Font Editors

mch's picture

I'm fairly new to font implementation and I was wondering what Font Editors others use? I've tried High Logic Font Creator and Fontographer.

If anyone would like to share tips regarding their pipelines I'd much appreciate.

I normally start in vector graphics package (draw shapes). Recently the fantastic iFontMaker came to my attention but I couldn't get it on Android and it made me sad, even though from an experienced typographer's view it may seem like a layman's tool.

charles ellertson's picture

I'm a little confused. I'd take "font implementation" to be, essentially, concerned with using type rather than creating font software. That means a layout program, and these days, except for modifying parts of letters, layout programs can do most of the things font editors can do. It's all software.

But if you are ever so gradually going to start working on the type itself -- even if, like me, your only interest is in using type, I can offer one thought: Where ever you start, you're going to change your mind. Accept you'll waste some time and money. The freeing part of that thought is that whatever decisions you make won't be bad mistakes.

As for specifics, more details would help. What platform are you using? What kinds of things are you interested in? Drawing suggests letter creation. So, you want to move from the computer-equivalent of "hand lettering" to "font creation" -- For your own use in a particular area, or to make fonts that can be used on a lot of different platforms, with lots of different programs, for lots of different purposes?

Anything that would help cut down that rather large universe would get better answers.

hrant's picture

Maciej, you want to do font editing on Android?

I use FontLab (after many years of Fontographer). But there are some new players out there lately with cool features, and some type designers have moved away from FontLab. But many people actually use more than one editor; for example I once had to resort to Fontographer for its then-superior auto-bold:

layout programs can do most of the things font editors can do.

I'm sorry Charles, but: what kind of tea are you having at the moment? I'm having Lipton. Teabag.


charles ellertson's picture

hhp -- I keep forgetting you don't seem to use type.

Let's see. First thing to note is that all the OT features just remove handwork in a layout program, so we can skip all them. Now, I can condense, expand, embolden, and change the fit of type in a Layout program. The unit of measurement in InDesign is essentially the same magnitude as for FontLab.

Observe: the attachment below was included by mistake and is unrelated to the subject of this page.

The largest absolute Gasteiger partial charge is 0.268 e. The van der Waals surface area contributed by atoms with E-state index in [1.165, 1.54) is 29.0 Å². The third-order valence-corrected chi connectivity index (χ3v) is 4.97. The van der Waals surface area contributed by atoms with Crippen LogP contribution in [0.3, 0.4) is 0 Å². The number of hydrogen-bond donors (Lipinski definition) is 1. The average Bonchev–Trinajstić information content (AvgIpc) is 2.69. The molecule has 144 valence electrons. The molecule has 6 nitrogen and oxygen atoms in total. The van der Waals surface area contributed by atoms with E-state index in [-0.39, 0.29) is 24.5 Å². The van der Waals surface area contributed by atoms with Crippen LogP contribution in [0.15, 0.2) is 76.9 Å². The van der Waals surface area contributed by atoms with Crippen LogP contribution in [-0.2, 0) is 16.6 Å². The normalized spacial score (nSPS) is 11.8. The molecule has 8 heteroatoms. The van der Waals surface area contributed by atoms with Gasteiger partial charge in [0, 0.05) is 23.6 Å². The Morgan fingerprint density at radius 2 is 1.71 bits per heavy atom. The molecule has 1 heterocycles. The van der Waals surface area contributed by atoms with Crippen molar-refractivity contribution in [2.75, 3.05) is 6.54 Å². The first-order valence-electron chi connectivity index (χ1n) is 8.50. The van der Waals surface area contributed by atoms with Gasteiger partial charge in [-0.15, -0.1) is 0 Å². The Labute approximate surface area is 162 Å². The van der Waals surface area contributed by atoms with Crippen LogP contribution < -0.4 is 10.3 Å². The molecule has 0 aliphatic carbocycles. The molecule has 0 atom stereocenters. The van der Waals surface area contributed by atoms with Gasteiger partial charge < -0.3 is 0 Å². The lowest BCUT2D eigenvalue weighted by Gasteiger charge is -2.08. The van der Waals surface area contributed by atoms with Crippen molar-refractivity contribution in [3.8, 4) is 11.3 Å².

As long as we're not talking about changing parts of a letter, or creating a new letter that is treated as a *character* rather than an *image*, what can you do with a Font editor (someone) can't do with a layout program?

* * *

By the way, Fontographer's embolding routines have some problems, too. Consider the KLTF Gylph tweaker as another useful tool.

hrant's picture

But I'm not forgetting you've never made a font.


John Hudson's picture

Charles: First thing to note is that all the OT features just remove handwork in a layout program, so we can skip all them.

This is a probematic statement, which is not to say that there is not a sense in which it is true. In a sufficiently advanced page layout program such as InDesign, it is possible to achieve the same visual results via 'handwork' as with OpenType Layout features. This is true even of layout for complex scripts -- employing, in essence, a metal type composition paradigm --, although the handwork involved will involve breaking the text in various ways. And this is one of the ways in which the statement is problematic, because visual results are not the only criteria by which digital text layout needs to be evaluated. Even if the principal target is print, the same text may be subjected to live editing, platform interchange, electronic publishing, digital archiving, and other workflows in which content, rather than display, is of primary importance. The real benefit of OpenType Layout isn't that it removes the need for handwork, but that it enables glyph-level display handling independent of character encoding, and handwork models have mostly degraded that independence, usually to the cost of clean character encoding.

charles ellertson's picture

John, I'll defer to you on this, though part of your explanation is a bit problematic for me. In my mind, the real advantage working with modern documents -- with, say, OpenType and a layout engine such as InDesign -- is that the object-attribute structure pretty much lets you preserve the text stream while you do other work.

I think of it like a multi-track tape recorder, where the "attribute tracks" need not be a part of the objects, i.e., the basic text.